Saturday, July 14, 2018

Native American Cherokee Indian Symbols

Native American Cherokee Indian Symbols
The Cherokees.

The old home of the Cherokees was in the beautiful mountain region of the South—in Georgia, North Carolina, and Tennessee, but especially in Georgia. They were Indians of great strength of character, and ready for improvement []and progress. When Oglethorpe settled Georgia, the Cherokees were his friends and allies. But after our government was established, the tribe, which had been so friendly to the whites, began to suffer from our encroachments. Treaties were made with them only to be broken. Little by little, the Indians were crowded back: sacred promises made by our government were not fulfilled.

Finally they refused to cede any more of their land to the greedy white settlers, and demanded that the United States protect them in their rights. The quarrel was now one between the United States and Georgia, and the central government found itself unable to keep its pledges. So orders were given that the Cherokees should be removed, even against their wish, to a new home.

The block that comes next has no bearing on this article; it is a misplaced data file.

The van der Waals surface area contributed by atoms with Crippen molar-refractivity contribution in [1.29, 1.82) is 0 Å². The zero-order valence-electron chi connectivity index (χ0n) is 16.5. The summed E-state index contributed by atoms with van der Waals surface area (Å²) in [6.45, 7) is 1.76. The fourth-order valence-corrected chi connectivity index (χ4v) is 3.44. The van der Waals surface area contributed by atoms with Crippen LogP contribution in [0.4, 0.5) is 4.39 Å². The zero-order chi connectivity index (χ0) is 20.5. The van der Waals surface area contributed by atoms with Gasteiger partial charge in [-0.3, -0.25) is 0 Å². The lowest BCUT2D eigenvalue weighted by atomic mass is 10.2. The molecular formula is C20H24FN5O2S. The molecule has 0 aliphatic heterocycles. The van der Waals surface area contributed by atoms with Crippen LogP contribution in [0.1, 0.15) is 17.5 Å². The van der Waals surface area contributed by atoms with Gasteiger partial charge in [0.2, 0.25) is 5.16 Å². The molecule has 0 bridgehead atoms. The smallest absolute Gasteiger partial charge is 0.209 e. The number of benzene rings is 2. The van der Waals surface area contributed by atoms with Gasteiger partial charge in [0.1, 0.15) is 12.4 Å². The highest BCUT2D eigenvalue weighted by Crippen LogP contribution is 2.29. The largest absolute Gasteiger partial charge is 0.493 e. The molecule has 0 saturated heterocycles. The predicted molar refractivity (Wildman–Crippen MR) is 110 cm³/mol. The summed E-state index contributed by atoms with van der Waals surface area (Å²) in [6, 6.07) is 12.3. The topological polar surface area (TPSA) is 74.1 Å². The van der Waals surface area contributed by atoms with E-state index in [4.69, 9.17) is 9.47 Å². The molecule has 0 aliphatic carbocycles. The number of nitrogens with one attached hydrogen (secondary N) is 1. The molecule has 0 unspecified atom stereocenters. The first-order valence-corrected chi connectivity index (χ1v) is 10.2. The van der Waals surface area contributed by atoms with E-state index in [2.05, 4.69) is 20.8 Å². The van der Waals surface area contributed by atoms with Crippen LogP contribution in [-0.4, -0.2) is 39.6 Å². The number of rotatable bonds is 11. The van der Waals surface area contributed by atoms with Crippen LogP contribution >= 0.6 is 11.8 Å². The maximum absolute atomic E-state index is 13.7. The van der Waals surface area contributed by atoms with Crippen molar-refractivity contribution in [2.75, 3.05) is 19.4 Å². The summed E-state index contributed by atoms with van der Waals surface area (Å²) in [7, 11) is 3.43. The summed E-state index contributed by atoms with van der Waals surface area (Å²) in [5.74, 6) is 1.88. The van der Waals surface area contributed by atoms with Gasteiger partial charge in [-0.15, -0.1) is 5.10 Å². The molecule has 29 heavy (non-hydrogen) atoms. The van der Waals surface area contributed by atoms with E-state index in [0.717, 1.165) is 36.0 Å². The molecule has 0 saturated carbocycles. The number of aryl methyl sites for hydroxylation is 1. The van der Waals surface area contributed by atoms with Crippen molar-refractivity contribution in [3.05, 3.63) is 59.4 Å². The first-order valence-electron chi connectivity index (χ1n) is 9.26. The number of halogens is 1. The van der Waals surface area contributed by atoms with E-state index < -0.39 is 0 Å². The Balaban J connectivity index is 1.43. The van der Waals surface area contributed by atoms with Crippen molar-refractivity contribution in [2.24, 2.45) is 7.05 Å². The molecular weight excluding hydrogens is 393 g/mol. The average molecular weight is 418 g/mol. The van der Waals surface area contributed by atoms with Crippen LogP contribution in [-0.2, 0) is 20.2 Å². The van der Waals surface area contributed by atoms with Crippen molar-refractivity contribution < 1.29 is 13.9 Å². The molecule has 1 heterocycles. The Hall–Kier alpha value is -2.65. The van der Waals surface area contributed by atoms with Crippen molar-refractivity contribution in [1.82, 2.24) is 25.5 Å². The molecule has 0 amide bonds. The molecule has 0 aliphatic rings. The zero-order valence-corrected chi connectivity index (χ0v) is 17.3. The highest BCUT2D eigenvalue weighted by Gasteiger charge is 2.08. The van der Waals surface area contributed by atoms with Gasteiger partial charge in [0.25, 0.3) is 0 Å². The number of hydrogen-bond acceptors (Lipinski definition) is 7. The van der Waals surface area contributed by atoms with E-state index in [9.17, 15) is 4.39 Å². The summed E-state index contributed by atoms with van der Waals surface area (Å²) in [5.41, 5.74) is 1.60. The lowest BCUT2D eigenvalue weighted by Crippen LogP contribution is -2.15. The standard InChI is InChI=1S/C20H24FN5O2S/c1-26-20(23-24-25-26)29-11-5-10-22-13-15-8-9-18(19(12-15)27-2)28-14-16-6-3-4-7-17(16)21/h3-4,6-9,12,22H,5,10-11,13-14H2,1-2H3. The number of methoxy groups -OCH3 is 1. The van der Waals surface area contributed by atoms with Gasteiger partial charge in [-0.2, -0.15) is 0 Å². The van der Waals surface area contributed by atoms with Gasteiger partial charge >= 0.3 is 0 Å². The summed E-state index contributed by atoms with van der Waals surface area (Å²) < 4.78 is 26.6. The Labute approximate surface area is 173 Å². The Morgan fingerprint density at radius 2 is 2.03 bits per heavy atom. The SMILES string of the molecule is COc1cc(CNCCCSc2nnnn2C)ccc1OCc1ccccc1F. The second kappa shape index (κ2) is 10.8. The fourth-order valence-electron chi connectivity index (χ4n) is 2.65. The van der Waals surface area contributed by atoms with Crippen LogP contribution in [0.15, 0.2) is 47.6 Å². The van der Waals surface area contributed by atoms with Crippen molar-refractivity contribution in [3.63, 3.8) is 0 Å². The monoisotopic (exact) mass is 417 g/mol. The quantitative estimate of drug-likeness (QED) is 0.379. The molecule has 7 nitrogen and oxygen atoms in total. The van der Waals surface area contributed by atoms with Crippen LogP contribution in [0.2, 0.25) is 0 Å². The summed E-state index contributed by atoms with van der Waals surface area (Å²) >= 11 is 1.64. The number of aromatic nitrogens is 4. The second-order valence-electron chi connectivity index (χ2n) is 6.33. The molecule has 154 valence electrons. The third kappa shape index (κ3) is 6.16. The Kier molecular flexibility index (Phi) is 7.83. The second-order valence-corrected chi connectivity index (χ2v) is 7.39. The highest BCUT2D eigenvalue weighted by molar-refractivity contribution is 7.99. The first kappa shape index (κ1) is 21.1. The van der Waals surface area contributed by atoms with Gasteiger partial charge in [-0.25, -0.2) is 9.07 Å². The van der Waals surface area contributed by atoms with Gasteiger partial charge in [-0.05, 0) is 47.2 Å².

At this time the Cherokees were most happy and prosperous. Their country was one of the most lovely portions of our land. A writer says: “The climate is delicious and healthy; the winters are mild; the spring clothes the ground with the richest scenery; flowers of exquisite beauty and variegated hues meet and fascinate the eye in every direction. In the plains and valleys the soil is generally rich, producing Indian corn, wheat, oats, indigo, and sweet and Irish potatoes. The natives carry on considerable trade with the adjoining states; some of them export cotton in boats down the Tennessee to the Mississippi, and down []that river to New Orleans. Apple and peach orchards are quite common, and gardens are cultivated, and much attention paid to them. Butter and cheese are seen on Cherokee tables. There are many public roads in the nation, and houses of entertainment kept by natives. Numerous and flourishing villages are seen in every section of the country. Cotton and woolen cloths are manufactured; blankets of various dimensions, manufactured by Cherokee hands, are very common. Almost every family in the nation grows cotton for its own consumption. Industry and commercial enterprise are extending themselves in every part. Nearly all the merchants in the nation are native Cherokees. Agricultural pursuits engage the chief attention of the people. Different branches of mechanics are pursued. The population is rapidly increasing.”